It's not exactly where you would expect the high-tech, high-stakes decisions about Australia's vaccine rollout will be made.
At the end of a narrow lane, among the gum trees in Symonston on the edge of Canberra, Australia's best minds are working at top speed to ensure the COVID-19 vaccines are safe and effective.
In the laboratories and offices of the Therapeutic Goods Administration, staff are well aware that millions of Australians are relying on their work to give the vaccines the tick of approval, as well as advice about just who should get the vaccine, and who shouldn't.
Adjunct Professor John Skerritt, who leads the Therapeutic Goods Administration, estimates there are more than 50 staff working directly on the approval process for the COVID-19 vaccines, and even more staff who were called in for their specialist knowledge when needed.
When most Australians were on leave over Christmas, staff at the regulator were working through, knowing deadlines were fast approaching.
"We've done things like, for example, different teams for different vaccines. So when the Pfizer team hopefully finish their work in a week's time, if they do need to have some leave, they'll have some leave, or if they can just go back to normal work rate for a few weeks rather than crazy-busy hours, they'll do that. We're trying to look after our people," Professor Skerritt explained.
The current priority is the vaccine produced by American company Pfizer, which uses world-first mRNA technology and is already being rolled out in countries like the United Kingdom and United States. Then it is hoped the AstraZeneca vaccine will be approved in February. There is one other vaccine, by Janssen, already taking part in the provisional determination process, and a fourth will likely join the queue next week.
"We've got small samples of the Pfizer vaccine upstairs in our laboratories, and because it's the first of its type, we've actually had to develop new methods to test for its purity," Professor Skerritt said.
While there has been significant focus on ensuring the vaccines are safe and are effective at stopping people from getting ill from coronavirus, the TGA is also testing to make sure they are manufactured properly, and survive being shipped from the US.
"It's hard to make a biological thing the same way every time," Professor Skerritt said.
"Consistency and quality of manufacture is really important with vaccines, and harder to do. So it's not just about the safety and efficacy, although they're obviously, absolutely fundamental requirements. We've also got to make sure they can [be made] the same way, and it's made consistently at the same strength and purity."
That work will continue even once the initial approval is given.
Extra staff are being recruited, because once the initial approval push is complete, each batch will still be tested before being sent out - the same routine that applies to existing vaccines. With 25 million people to be vaccinated, Professor Skerritt estimates two dozen more people will be needed for the ongoing work. But they aren't easy to find.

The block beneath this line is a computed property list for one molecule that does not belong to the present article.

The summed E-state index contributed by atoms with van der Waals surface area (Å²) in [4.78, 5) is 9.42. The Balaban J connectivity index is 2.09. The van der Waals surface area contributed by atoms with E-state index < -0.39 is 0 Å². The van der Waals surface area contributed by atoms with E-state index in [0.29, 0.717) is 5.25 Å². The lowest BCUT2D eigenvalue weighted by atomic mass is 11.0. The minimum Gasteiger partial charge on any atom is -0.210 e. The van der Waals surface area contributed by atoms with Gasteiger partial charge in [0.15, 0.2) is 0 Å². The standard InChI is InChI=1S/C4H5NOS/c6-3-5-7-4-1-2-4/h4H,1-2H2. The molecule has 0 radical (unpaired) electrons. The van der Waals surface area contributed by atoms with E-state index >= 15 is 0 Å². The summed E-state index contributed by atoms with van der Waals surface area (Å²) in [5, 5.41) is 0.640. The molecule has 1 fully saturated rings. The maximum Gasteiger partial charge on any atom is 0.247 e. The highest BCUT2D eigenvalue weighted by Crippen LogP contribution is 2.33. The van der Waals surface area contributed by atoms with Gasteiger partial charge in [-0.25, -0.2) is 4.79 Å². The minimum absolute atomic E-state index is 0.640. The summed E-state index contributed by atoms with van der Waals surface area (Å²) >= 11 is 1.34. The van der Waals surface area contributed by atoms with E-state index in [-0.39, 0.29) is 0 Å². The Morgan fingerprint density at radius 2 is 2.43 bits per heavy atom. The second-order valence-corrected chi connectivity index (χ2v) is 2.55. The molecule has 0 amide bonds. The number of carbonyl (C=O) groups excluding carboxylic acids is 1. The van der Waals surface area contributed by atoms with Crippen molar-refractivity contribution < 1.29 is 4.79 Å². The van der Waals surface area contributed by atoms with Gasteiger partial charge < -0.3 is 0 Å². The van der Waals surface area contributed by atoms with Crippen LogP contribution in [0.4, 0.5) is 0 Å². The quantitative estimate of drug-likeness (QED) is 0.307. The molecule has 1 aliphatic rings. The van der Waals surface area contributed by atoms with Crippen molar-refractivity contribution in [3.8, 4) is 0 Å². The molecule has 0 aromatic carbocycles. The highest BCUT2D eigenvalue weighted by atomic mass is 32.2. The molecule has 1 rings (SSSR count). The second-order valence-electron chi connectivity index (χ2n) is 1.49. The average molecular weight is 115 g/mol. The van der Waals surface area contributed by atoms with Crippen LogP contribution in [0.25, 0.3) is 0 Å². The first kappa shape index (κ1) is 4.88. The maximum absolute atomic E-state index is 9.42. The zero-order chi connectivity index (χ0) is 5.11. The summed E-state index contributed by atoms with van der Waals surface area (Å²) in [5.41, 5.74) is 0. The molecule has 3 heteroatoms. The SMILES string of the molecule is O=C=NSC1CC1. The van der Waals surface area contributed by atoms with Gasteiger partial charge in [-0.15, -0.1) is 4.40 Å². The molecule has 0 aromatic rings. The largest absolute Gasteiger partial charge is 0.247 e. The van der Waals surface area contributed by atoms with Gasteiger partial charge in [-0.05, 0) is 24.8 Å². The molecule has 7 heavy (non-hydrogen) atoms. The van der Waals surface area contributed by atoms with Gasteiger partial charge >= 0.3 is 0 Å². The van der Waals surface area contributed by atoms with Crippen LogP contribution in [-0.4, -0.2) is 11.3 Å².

"It hasn't just been a case of standing on Northbourne Avenue and saying, 'Hey, do you want a job?' because of the specialised nature of the work. And so, unfortunately, there are a few people who are among our very best [that] have also been extremely busy," Professor Skerritt said.
The regulator needs specialist staff across a wide range of skills - from medical doctors to manufacturing experts.
"It's a bit like training a concert pianist," Professor Skerritt said.
Of course, Australia is not alone in the race to assess and approve vaccines for coronavirus, with senior staff at the regulator consulting constantly with their counterparts overseas to swap data, particularly with countries that have already started their rollouts.
Professor Skerritt has worked into the early hours of the morning twice this week, and is set to do it again next week, dialling into conference calls with people across the globe.
"There's a lot of tired and grumpy people in this building, myself included," he joked.
"For the last two nights, I've been up past midnight on teleconferences with the head of the British regulator, the head of the European regulator, and number two at the FDA. So I just wish Australia was in a different time zone!"
Dr Lisa Kerr leads the 100 staff in the laboratories at the TGA, where her staff are working on testing each of the vaccines in a variety of ways as well as a range of other work - just some of which is related to the pandemic - and other business-as-usual functions.
Because while Australians are focused on the vaccine, other important work must continue. The regulator also assesses each batch of personal protective equipment that enters the country, to ensure Australia's medical professionals aren't vulnerable to infection through a faulty mask or weak hand sanitiser.
While the approval finish line is in sight, the work of the Therapeutic Goods Administration on the pandemic won't end with that sign-off, but is set to continue for years to come.